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Rebellion April 1840     
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John Horse, from Sprague's 1848 history
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John Horse, as he appeared around 1840. Source of the original sketch unknown. The engraving, entitled "Gopher John Seminole Interpreter," first appeared in Sprague's 1848 history of the war, attributed to the firm of N. Orr & Richardson. A similar engraving by Orr appeared in Giddings' 1858 history, with slight alterations. For a comparison of the two, see the more detailed commentary in key images.
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While officers and lawmakers debated the war, their former adversary enjoyed his new role as a peacemaker and interpreter. For John Horse, this was a period of comparative prosperity. The sole image of him that may have been drawn from life comes from this time. The engraving shows a handsome guide decked out in Seminole tunic, leggings, jewelry, and headdress. Called "Gopher John" by the soldiers, he was universally recognized for his good humor, diplomacy, and above all, excellence in the frontier skills of hunting, shooting, tracking, and cooking. Legends of the Negro scout persisted in U.S. Army lore as late as 1873.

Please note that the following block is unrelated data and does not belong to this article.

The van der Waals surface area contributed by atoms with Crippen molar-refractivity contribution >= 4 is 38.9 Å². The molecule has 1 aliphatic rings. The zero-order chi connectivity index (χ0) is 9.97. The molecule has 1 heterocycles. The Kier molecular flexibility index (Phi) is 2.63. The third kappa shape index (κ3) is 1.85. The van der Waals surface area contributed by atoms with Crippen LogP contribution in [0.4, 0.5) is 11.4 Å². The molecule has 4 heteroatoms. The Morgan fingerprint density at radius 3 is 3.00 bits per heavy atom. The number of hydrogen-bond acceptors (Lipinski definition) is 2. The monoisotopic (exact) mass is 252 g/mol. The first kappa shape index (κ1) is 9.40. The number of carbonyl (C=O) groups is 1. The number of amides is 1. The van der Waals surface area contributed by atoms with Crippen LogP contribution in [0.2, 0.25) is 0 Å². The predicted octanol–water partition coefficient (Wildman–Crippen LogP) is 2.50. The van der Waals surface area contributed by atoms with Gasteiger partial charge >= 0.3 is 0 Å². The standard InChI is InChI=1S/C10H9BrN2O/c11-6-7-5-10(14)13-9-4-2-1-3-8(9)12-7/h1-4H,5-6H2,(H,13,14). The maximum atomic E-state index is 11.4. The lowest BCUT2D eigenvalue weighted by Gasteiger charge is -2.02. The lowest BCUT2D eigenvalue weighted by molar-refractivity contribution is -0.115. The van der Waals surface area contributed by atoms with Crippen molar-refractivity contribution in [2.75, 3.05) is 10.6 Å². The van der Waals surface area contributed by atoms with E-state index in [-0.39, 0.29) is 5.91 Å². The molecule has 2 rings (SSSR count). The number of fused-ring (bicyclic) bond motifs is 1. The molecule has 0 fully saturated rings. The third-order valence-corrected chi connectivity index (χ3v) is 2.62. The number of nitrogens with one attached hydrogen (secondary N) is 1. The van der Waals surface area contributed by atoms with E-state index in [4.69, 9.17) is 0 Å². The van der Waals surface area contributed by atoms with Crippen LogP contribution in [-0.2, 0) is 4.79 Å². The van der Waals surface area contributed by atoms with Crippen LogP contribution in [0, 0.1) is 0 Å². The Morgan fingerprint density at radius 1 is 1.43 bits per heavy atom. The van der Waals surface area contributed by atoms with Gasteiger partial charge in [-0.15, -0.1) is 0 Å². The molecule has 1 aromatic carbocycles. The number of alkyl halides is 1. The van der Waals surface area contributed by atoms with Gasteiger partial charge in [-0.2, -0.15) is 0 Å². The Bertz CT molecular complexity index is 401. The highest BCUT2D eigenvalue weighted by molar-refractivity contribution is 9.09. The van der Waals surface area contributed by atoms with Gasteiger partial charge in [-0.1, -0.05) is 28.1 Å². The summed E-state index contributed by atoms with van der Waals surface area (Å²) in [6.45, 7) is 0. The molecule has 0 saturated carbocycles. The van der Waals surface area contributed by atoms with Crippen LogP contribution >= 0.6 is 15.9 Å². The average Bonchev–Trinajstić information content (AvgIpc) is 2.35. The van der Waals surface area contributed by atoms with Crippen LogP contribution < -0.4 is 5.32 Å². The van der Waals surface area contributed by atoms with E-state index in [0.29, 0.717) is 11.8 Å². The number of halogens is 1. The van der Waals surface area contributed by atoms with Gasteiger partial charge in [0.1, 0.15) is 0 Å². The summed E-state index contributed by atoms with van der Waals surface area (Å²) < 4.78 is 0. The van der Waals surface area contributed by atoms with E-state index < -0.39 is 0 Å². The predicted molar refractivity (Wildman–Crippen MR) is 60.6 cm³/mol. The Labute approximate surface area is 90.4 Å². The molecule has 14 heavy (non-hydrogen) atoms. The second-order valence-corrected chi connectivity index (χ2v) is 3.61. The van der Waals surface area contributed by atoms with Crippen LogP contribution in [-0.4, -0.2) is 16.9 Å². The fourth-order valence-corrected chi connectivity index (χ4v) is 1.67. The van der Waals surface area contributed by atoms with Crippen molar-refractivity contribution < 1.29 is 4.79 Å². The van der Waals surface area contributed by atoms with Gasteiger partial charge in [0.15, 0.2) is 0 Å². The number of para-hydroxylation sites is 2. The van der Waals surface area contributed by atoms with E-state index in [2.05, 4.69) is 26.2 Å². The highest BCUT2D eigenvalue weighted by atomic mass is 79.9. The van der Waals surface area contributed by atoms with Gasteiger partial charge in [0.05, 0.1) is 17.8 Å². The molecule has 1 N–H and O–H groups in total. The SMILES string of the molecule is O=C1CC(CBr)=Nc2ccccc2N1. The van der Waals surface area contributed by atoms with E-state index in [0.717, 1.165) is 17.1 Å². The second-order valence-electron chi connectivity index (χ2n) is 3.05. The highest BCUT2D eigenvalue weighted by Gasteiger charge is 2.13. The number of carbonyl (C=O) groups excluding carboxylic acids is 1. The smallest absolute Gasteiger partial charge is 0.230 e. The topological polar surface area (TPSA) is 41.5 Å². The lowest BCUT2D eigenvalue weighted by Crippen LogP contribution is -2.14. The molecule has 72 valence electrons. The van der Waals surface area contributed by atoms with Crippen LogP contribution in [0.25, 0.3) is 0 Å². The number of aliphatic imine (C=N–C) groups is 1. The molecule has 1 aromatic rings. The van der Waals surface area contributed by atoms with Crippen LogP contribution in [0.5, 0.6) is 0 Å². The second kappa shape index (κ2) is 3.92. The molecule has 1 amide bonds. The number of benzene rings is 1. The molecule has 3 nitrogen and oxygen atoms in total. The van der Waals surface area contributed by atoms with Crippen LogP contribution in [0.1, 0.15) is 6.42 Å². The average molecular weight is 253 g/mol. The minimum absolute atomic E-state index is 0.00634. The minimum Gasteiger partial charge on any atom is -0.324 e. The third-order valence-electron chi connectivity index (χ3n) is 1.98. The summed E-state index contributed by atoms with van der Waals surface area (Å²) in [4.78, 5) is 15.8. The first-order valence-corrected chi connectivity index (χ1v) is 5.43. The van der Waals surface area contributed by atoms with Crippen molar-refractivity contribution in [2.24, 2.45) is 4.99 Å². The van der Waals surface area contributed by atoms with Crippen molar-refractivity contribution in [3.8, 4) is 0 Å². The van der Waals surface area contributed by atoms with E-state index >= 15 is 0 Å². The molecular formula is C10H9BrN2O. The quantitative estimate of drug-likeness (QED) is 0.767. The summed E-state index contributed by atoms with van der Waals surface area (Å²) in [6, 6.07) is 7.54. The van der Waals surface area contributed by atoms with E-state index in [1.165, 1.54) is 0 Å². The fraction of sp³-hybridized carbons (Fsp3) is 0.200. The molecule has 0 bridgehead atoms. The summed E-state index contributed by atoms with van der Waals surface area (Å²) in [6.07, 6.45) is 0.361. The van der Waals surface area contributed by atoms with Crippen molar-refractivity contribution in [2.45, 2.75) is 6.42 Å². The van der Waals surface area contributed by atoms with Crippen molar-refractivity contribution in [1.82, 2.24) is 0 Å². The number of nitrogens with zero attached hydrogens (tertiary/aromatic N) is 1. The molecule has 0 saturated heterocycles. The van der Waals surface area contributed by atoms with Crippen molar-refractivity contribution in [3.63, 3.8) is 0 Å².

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Sources: Sprague Origin 459, McCall 399-401, Wilhelm 1: 154.
Part 3, Exile: Outline  l Images
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 Trail Narrative
 + Prologue
 + Background: 1693-1812
 + Early Years: 1812-1832
 + War: 1832-1838
 - Exile: 1838-1850
+ Shifting Alliances
spacer spacer Enemy to Ally
Atrocities
National Debate
Prosperity
Emigration
Creek Tensions
Endangered Alliance
+ American Justice
+ A New Frontier
 + Freedom: 1850-1882
 + Legacy & Conclusion

Sidetrack(s)

McCall describes "Gopher John" circa 1842, interpreter, fisherman, chef

The "Gopher" tells McCall a story about his dog "Fuse"

Description of John Horse in U.S. Army lore